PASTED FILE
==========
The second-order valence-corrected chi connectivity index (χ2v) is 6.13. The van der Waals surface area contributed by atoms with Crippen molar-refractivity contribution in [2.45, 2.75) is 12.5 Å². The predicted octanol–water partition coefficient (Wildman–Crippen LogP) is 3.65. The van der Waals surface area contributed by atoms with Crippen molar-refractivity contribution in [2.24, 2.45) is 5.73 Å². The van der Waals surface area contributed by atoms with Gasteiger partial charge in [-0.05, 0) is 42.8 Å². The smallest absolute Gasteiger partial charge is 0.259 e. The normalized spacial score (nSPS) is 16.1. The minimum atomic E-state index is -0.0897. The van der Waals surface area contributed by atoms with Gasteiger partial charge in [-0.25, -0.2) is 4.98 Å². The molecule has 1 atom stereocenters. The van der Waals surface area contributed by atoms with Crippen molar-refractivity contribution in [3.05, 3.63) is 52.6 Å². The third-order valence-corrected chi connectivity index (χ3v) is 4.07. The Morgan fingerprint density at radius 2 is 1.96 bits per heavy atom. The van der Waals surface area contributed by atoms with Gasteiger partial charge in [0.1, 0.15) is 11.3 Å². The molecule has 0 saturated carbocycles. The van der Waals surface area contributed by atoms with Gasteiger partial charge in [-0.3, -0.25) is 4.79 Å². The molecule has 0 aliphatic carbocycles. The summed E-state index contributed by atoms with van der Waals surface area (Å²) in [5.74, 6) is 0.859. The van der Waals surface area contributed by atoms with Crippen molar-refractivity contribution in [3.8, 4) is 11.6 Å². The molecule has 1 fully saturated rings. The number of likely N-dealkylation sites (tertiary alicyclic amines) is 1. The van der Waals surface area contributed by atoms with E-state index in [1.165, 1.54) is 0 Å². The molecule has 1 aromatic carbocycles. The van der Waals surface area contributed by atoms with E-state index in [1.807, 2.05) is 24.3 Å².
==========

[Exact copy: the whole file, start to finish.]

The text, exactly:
The second-order valence-corrected chi connectivity index (χ2v) is 6.13. The van der Waals surface area contributed by atoms with Crippen molar-refractivity contribution in [2.45, 2.75) is 12.5 Å². The predicted octanol–water partition coefficient (Wildman–Crippen LogP) is 3.65. The van der Waals surface area contributed by atoms with Crippen molar-refractivity contribution in [2.24, 2.45) is 5.73 Å². The van der Waals surface area contributed by atoms with Gasteiger partial charge in [-0.05, 0) is 42.8 Å². The smallest absolute Gasteiger partial charge is 0.259 e. The normalized spacial score (nSPS) is 16.1. The minimum atomic E-state index is -0.0897. The van der Waals surface area contributed by atoms with Gasteiger partial charge in [-0.25, -0.2) is 4.98 Å². The molecule has 1 atom stereocenters. The van der Waals surface area contributed by atoms with Crippen molar-refractivity contribution in [3.05, 3.63) is 52.6 Å². The third-order valence-corrected chi connectivity index (χ3v) is 4.07. The Morgan fingerprint density at radius 2 is 1.96 bits per heavy atom. The van der Waals surface area contributed by atoms with Gasteiger partial charge in [0.1, 0.15) is 11.3 Å². The molecule has 0 saturated carbocycles. The van der Waals surface area contributed by atoms with Gasteiger partial charge in [-0.3, -0.25) is 4.79 Å². The molecule has 0 aliphatic carbocycles. The summed E-state index contributed by atoms with van der Waals surface area (Å²) in [5.74, 6) is 0.859. The van der Waals surface area contributed by atoms with Crippen molar-refractivity contribution in [3.8, 4) is 11.6 Å². The molecule has 1 fully saturated rings. The number of likely N-dealkylation sites (tertiary alicyclic amines) is 1. The van der Waals surface area contributed by atoms with E-state index in [1.165, 1.54) is 0 Å². The molecule has 1 aromatic carbocycles. The van der Waals surface area contributed by atoms with E-state index in [1.807, 2.05) is 24.3 Å².